Websites including LinkedIn, efinancialcareers, reed, CityJobs, indeed, Adzuna and others will allow you to sign up for new regulatory-centred job alerts based on criteria such as job type, salary, location and more.

You can set these alerts to arrive in your inbox as regularly as you like, whether that’s as soon as they’re posted or on a weekly basis. We would recommend setting these alerts to “instant” so that you can get ahead of the competition.

We’d also recommend registering to our automatic jobs-by-email list here so that you can be the first to know about the opportunities we have available!

LinkedIn job search

Step 2: Setting up your LinkedIn profile

LinkedIn job searches are just one benefit of the website. An astounding 77% of recruiters rely on LinkedIn to find new employees, so it’s an extremely powerful tool to have in your job-hunting arsenal.

The trick here is to optimise your page to make it as easy as possible for financial crime, compliance, risk and other recruiters to find you, as well as making your profile stand out using your previous experience.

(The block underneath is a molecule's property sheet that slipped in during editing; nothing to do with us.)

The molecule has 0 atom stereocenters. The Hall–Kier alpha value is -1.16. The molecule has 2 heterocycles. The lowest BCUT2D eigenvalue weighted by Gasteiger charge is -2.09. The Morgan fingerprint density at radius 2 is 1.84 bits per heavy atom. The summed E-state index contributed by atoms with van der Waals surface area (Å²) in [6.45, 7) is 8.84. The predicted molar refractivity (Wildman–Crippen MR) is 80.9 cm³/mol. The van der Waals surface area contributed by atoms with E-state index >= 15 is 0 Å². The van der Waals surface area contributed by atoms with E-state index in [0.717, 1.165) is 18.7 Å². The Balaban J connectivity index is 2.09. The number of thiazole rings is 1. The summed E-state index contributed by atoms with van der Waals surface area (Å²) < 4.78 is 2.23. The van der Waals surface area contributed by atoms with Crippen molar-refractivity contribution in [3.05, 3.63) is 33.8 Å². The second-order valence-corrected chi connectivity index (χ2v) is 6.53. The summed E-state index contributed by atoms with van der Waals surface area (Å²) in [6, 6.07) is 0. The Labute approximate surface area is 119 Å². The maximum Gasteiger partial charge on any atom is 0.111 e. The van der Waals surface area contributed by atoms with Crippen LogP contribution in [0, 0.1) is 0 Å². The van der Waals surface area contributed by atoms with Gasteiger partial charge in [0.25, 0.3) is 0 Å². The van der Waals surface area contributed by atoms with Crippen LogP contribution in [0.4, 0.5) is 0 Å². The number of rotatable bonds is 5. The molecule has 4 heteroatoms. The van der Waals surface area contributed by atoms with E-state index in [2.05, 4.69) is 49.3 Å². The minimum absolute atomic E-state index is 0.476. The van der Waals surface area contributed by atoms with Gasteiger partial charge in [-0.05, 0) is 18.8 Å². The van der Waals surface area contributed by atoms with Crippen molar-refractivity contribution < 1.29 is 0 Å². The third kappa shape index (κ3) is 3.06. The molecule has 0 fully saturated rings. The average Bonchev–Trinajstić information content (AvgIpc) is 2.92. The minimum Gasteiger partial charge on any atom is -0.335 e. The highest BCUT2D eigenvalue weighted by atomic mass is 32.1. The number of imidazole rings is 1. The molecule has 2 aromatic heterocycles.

Optimising your profile

When optimising your profile, be sure to:

  • Complete every section in the profile, including your industry, where you are based, your current employment position if you have one, at least two past roles, education and qualifications, and at least three skills
  • Check that your current job title reflects the type of role that you want to be found for, as Recruiters often search on ‘current’ job titles. If you have finished your last role and are now immediately available, then be sure to add a new role which has a ‘To Present’ date on it, as well as the job titles that you wish to be found for. This will ensure that you still come up in Recruiters searches for ‘current’ job titles
  • Use relevant and honest keywords within these sections that you want to be found for, such as “Financial crime expert,” “compliance consultant”